In April of last year, Emerson students took a stand at a faculty assembly, demanding the culturally competent education they were lacking. On March 29, nearly a year later, many of the same students had the opportunity to readdress the faculty in a gathering spearheaded by Protesting Oppression with Education Reform (POWER). POWER is a group of student representatives from each department at Emerson who have been working with the ad hoc cultural competency committee to implement systemic change within their respective departments. The gathering was held to highlight the progress made so far on the fronts the students questioned the faculty about last year, such as diversity training, implementing more course material produced by people of color, etc. Another goal was to challenge the faculty to accomplish more or to make faster progress on the things they had committed to but not yet completed. Students sat alongside their educators as we waited to hear the report of where we stood nearly 365 days after the original faculty assembly.
After a briefing by Professor Miranda Banks, the assembly began with a powerful video which commemorated last year’s protest, while touching on the fact that though students in the previous year’s protest had been vehement, they had every right to passionately question why they were not being treated with the same respect in the classroom as their white counterparts. Cultural leaders Nathaniel Charles and Taylor Jett were then handed the microphones and thoughtfully spoke to the assembly about the relationship between emotional competency and cultural competency. They highlighted the fact that no fear should exist in the space, addressing faculty concerns that were expressed leading up to the second assembly. They set expectations for how the assembly was being run that day while welcoming feedback and comments afterward or via email. It was then that representatives for the Communication Sciences and Disorders, Communication Studies, Marketing Communication, Visual Media Arts, Journalism, Performing Arts, and Writing Literature and Publishing departments came up individually.
We were proud to see several members of Flawless Brown—Alexandria Ellison, Taylor Jett, and Lucie Pereira—confidently and poignantly address the entire assembly. Though each representative was able to articulate the positives that have been accomplished in the past year, it was made clear that there is still plenty of work to be done. This includes cultural competency training in the Communication Studies department, improvement of crew calls via diversity trackers in the Visual Media Arts department, development of casting call workshops for people of color in the Performing Arts department, more diverse case studies in the Communication Science and Disorder department, and even more minors that celebrate ethnic minorities, such as Latinx studies. All of these ideas, carefully crafted by the students who are seeking their implementation, were met with applause by the entire assembly, faculty and students alike.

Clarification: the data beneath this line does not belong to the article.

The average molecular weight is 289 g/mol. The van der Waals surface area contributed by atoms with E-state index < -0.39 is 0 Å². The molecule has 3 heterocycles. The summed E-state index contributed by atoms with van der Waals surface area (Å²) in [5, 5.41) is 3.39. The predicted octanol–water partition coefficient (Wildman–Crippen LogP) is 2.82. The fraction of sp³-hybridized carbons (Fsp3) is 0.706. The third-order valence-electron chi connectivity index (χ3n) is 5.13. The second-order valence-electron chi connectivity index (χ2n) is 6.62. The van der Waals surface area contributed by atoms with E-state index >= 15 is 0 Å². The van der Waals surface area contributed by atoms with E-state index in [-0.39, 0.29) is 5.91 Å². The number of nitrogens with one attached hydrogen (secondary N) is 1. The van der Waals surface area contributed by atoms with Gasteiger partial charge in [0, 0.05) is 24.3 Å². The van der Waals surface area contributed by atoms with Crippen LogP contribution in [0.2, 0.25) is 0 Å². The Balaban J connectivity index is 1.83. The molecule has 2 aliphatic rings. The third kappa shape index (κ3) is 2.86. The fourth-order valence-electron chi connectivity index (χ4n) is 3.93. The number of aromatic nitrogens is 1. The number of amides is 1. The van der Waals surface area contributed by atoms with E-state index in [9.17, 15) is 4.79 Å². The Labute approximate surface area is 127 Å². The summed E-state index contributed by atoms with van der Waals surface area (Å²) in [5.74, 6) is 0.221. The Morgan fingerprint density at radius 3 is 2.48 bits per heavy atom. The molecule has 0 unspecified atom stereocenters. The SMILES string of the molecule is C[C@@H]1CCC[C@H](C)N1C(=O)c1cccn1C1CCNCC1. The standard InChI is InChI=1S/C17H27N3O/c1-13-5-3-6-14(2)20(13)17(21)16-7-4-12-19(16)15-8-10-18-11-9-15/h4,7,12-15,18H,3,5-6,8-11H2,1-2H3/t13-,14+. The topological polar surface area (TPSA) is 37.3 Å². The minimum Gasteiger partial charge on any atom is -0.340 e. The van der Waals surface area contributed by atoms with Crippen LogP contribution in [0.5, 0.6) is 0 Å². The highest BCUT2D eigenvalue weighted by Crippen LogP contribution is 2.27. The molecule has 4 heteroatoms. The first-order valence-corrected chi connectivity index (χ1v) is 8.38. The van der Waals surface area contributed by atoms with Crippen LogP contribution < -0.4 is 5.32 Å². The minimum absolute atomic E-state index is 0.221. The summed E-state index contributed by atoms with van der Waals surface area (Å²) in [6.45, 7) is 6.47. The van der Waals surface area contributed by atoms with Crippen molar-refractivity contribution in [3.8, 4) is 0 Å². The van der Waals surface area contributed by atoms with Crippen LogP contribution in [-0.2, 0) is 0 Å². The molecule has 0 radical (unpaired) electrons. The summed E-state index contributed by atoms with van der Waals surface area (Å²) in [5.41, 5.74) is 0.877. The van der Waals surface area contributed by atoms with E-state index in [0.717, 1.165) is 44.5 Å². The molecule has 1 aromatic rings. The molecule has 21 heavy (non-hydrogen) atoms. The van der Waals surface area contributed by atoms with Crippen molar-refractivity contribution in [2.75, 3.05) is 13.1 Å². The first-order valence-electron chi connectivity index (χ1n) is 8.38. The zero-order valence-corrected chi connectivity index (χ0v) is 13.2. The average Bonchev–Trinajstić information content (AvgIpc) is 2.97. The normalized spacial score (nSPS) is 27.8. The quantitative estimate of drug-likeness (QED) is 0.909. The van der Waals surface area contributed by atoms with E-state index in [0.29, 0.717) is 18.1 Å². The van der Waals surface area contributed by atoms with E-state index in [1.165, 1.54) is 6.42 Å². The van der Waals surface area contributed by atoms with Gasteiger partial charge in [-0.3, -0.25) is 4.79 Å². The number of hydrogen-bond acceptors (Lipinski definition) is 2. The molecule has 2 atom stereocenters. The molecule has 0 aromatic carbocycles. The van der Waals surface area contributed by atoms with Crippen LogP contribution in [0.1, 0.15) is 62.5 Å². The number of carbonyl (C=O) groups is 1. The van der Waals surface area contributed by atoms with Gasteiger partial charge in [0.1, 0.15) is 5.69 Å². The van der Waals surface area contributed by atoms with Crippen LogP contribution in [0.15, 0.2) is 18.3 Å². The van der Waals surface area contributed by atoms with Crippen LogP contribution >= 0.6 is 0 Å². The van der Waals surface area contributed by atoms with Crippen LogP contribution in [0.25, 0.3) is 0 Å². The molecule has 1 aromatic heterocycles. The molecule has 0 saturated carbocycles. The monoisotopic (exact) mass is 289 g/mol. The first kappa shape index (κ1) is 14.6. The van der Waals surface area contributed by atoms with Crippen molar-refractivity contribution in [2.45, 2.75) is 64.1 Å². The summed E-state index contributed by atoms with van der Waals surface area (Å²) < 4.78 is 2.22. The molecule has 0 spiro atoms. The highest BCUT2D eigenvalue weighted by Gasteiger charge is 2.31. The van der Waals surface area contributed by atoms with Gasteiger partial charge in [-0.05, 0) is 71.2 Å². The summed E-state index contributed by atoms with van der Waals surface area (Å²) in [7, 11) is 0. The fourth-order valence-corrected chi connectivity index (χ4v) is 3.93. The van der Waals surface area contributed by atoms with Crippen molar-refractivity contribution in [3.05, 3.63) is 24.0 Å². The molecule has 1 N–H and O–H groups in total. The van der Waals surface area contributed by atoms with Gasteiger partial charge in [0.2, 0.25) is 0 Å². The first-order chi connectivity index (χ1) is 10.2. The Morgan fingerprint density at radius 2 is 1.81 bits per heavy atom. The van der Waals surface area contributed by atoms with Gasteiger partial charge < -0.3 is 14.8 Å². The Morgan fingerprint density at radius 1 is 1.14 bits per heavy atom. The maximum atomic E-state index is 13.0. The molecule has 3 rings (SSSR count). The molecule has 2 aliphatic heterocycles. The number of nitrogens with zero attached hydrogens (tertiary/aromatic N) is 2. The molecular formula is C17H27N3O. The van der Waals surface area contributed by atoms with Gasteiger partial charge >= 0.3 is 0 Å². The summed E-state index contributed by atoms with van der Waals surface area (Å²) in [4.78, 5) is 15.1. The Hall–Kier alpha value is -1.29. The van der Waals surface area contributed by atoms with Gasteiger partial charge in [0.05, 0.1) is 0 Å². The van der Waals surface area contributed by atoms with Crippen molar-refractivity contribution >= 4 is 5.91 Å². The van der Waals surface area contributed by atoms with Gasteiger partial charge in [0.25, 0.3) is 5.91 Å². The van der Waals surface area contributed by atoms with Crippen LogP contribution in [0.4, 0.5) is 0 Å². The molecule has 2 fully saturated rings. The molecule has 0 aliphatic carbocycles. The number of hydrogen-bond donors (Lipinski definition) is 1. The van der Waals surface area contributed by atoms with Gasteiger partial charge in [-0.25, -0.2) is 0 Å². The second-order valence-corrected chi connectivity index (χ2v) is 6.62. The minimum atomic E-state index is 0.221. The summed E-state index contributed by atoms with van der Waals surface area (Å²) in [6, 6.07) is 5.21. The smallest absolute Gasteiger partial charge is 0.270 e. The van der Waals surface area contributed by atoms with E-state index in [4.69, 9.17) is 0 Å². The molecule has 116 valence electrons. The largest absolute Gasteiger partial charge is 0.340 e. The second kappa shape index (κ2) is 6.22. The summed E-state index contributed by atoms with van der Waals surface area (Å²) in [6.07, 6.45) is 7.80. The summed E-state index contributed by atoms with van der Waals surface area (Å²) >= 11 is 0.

As the representatives finished speaking, the floor was handed back over to Robert Colby, who brought a motion before the assembly regarding a curricular audit that would be required of faculty, holding them to the high standard of diversity and inclusion that Emerson claims to be committed to. The motion brought out some questions from faculty, as they had not been informed about it prior to the vote. It was at this point that the faculty had a chance to respond to what had been said. Although certain professors expressed hesitation or disapproval for the motion, many faculty had helpful suggestions and commended the students for taking on the onus of education reform at Emerson. One professor, Tulasi Srinivas, even handed the floor back to Nathaniel and Taylor, making sure student input on the motion was valued. This further reinforced the sentiment that for the most part, faculty overwhelmingly support students and their pursuit of the best education they can receive. The motion eventually passed and the assembly concluded on a hopeful and positive note.
Although it has been made clear that Emerson has a long way to go before it can meet the standards of inclusion and diversity it claims to have, there is also undoubtedly work in progress on the part of the cultural organizations, SGA, and faculty alike. To be able to witness and contribute to this progress has been a humbling, challenging, and rewarding experience.